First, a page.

But our sense is Iowa caucus goers were less concerned with ideology than they were results in November. Ahead of Tuesday's caucuses, one Iowa voter told Wall Street Journal columnist Kimberley A. Strassel that she had been leaning toward former House Speaker Newt Gingrich, but, “In the end, I'm looking for someone who can beat Obama.”
That someone is Mitt Romney, who wisely has spent the bulk of his time focusing on President Barack Obama's performance while others have taken their cracks at trying to unseat Romney as front-runner. Herman Cain came and went. Michele Bachmann bowed out Wednesday after finishing last in Iowa's six-person field. Rick Perry's fifth-place finish continued his downward trajectory. Gingrich's waning appeal was reflected in his fourth-place finish in Iowa, below even the unelectable Ron Paul.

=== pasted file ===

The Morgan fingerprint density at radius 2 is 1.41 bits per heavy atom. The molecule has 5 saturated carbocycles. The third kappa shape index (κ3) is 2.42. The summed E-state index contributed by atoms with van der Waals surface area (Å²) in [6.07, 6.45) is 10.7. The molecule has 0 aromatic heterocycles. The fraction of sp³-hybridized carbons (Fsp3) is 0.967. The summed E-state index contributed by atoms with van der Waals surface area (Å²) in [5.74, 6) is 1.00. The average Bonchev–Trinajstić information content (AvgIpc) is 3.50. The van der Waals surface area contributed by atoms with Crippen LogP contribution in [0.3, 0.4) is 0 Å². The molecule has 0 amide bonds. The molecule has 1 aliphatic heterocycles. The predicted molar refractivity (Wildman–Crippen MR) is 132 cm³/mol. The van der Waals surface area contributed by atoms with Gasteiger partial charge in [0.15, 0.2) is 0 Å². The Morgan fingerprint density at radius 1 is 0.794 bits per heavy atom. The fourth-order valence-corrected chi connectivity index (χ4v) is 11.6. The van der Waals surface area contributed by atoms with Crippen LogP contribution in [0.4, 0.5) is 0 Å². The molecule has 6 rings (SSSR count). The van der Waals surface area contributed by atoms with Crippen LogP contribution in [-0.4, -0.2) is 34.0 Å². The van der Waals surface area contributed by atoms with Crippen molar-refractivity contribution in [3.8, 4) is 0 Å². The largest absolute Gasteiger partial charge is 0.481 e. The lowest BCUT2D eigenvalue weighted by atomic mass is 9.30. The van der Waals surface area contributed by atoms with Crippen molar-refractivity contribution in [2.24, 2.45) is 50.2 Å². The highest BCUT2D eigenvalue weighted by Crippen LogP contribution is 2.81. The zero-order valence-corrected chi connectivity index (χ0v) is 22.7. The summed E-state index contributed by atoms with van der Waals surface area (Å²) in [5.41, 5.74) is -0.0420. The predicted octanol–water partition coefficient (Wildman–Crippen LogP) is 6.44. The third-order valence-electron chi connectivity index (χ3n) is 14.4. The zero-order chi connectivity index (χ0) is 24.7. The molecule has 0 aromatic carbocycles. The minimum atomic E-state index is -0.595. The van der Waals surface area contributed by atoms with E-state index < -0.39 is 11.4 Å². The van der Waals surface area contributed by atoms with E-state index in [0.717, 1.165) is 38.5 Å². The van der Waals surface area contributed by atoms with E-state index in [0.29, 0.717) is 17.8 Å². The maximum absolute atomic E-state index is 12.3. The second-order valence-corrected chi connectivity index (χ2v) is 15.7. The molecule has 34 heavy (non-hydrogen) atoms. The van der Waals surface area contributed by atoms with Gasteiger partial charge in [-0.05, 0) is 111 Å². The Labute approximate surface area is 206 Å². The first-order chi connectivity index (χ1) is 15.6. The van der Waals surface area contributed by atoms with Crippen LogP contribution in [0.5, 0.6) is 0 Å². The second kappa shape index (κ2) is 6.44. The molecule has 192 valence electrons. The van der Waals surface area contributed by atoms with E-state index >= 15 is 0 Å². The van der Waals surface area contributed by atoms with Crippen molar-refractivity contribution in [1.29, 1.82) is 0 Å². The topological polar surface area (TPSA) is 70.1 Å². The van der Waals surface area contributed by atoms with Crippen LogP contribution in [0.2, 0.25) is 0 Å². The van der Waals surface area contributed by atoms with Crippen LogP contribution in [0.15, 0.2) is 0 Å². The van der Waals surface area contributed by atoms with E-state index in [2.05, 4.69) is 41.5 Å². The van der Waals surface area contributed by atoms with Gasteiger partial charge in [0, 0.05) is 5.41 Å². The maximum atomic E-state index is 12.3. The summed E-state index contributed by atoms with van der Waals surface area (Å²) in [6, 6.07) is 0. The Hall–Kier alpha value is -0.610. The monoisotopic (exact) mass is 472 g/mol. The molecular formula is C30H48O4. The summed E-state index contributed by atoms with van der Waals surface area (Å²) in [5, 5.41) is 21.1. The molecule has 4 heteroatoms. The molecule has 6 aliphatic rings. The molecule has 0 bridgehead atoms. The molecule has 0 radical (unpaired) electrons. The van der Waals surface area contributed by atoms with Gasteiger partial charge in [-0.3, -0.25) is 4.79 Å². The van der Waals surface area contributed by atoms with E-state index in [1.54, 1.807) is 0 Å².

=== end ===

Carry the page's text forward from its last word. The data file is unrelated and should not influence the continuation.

We suspect Santorum is the latest “non-Romney” and will fade before long. When that happens, his supporters — and those of the would-be nominees who are on their way out — need to rally behind Romney because what's most important is winning the White House in November. The sooner the GOP has its nominee, the sooner it can focus the money, time and energy on that ultimate goal.
Regardless of the margin, Romney's showing in Iowa provides a nice boost for the front-runner. On to New Hampshire!